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Are the Rays done with Rene Rivera?

After a breakout year in 2014, Rivera has been dreadful this year

Jerome Miron-USA TODAY Sports

I wrote a fluff piece on Rene Rivera earlier in the season after it seemed like he was coming around. However, that was just a flash in the pan -- a very tiny flash. Like a spark in a wasteland of darkness. Rivera has just surpassed his previous total for games played in a season when he appeared in his 104th game this season. He accumulated 103 last year. Although he wasn't expected to exactly duplicate the numbers he put up last year, he hasn't come remotely close to matching them.

Currently, Rivera has slashed .179/.212/.278 with 5 homers to go along with a 26.7 K% and a 3.2 BB%, good for 34 wRC+. He's been receiving less and less playing time, although that could have something to do with the additions of J.P. Arencibia and Luke Maile. It seems as though Rivera only plays whenever Chris Archer starts or when he's needed as a defensive replacement. There's been a feeling that he's been on his way out since Kevin Cash made a rare statement to the media of his displeasure with a player. That came after Rivera had a chance to tie a crucial game, only to be retired rather easily with a foul pop out.

". . . non-competitive basically. We know for us to win games, we've got the make the most of those opportunities. . . If your job is to move the ball, move the ball." - Kevin Cash

That may be the only instance this season in which Cash has publicly spoken negatively of a player and since that time, Rivera's time behind the dish has decreased significantly. Rivera has played in 13 games and is just 1 for his last 22 at-bats. Now Rivera has been getting slightly better with the bat as the season has progressed, hitting .238 in the month of August, but he has yet to record a hit in September.

Last year, the Rays had Jose Molina who put up one of the worst offensive seasons in major league history so it was fair to expect that Rivera would do at least better than that, which he has, but not by much.

Player Games HR AVG OBP SLG K% BB% wRC+ WAR
Jose Molina 80 0 .178 .230 .187 22.3% 5.7% 21 -1.4
Rene Rivera 105 5 .180 .214 .279 26.8% 3.2% 34 -0.9

Here's how Rivera ranks among 40 major league catchers (min. 200 PA)

14th 30th 39th 40th 40th 33rd 39th 40thth 40th

J.P. Arencibia will not keep up his current production and has already showed signs that his performance will dip. However, during the first week of his Rays tenure, he provided Rays fans with a rare sight, a catcher who could slug a ball over 450 feet. That sudden offensive outburst from the backstop makes you realize just how little the Rays catching has brought to the table the past few seasons, with the exception of Curt Casali who was doing splendidly with the bat.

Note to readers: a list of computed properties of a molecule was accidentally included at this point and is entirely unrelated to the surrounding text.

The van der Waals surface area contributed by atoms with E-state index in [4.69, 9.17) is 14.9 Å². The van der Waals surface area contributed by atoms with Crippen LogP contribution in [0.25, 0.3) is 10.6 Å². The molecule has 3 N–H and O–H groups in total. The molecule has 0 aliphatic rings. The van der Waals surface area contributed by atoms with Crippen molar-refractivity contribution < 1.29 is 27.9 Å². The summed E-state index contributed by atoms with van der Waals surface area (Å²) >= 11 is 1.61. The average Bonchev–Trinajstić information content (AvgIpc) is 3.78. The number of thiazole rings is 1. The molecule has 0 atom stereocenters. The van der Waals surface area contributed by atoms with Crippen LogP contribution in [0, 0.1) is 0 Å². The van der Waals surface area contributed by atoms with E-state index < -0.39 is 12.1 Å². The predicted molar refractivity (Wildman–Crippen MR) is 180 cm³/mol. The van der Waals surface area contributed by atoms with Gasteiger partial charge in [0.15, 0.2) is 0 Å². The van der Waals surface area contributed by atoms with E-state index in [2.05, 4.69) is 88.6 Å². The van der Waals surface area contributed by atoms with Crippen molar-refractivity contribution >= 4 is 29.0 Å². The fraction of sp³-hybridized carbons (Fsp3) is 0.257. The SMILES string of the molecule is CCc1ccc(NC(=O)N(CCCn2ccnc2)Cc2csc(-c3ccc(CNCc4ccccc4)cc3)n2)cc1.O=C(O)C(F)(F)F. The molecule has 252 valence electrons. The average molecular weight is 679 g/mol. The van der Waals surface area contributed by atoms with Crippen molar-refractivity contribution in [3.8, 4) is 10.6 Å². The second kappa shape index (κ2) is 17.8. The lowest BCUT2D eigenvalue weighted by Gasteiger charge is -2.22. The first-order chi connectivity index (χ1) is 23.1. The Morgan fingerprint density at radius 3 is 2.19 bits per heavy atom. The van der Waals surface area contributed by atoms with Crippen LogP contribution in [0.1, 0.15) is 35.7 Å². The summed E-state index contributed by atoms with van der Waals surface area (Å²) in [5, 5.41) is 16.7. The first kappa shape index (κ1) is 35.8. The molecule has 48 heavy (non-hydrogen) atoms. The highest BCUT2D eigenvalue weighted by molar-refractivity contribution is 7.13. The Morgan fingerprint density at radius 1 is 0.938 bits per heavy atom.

The Rays have Rivera under contract until the conclusion of the 2017 season, so he's controlled for the next two seasons. If Rivera is still with the team in February, he'll be eligible for his second round of arbitration. He won't merit much of raise due to his dreadful first year here, but he'll still rake in around $2 million next season, which isn't all that much but still a lot more than the league minimum Arencibia and Casali would receive.

We knew we wouldn't be receiving an offensive juggernaut with Rivera, but hoped that he wouldn't be a total black hole in the line-up. Unfortunately, he has been. However, he was brought to the team, more for his defensive prowess and the way he can work with pitchers, which he has done exceptionally, especially with Chris Archer who pitches to him almost exclusively

Now how has Rivera done on defense?

So far this season, there have been 112 catchers who received a pitch in the majors leagues. Last season, there were 113, and Rene Rivera ranked 4th among qualified ones in extra calls per game gained from framing with 1.75. This year, it has been a different story.

So far this season, Rivera ranks 40th in the majors and has managed just 0.48 extra calls per game. Meanwhile, when it comes to blocking pitches, he has posted negative numbers per Baseball Prospectus.

As for controlling the running game, Rivera had an abysmal start, then was nearly perfect

During his first 26 games, of the 14 runners who tried to steal, 12 were successful. Following that, Rivera nabbed 13 of the next 23, and has since thrown out 7 of 22. So it's been up-and-down in the department, but overall he is at 37% on the season.

So, he has been decent behind the plate, but almost entirely unproductive with the bat. Is he worth keeping around next year?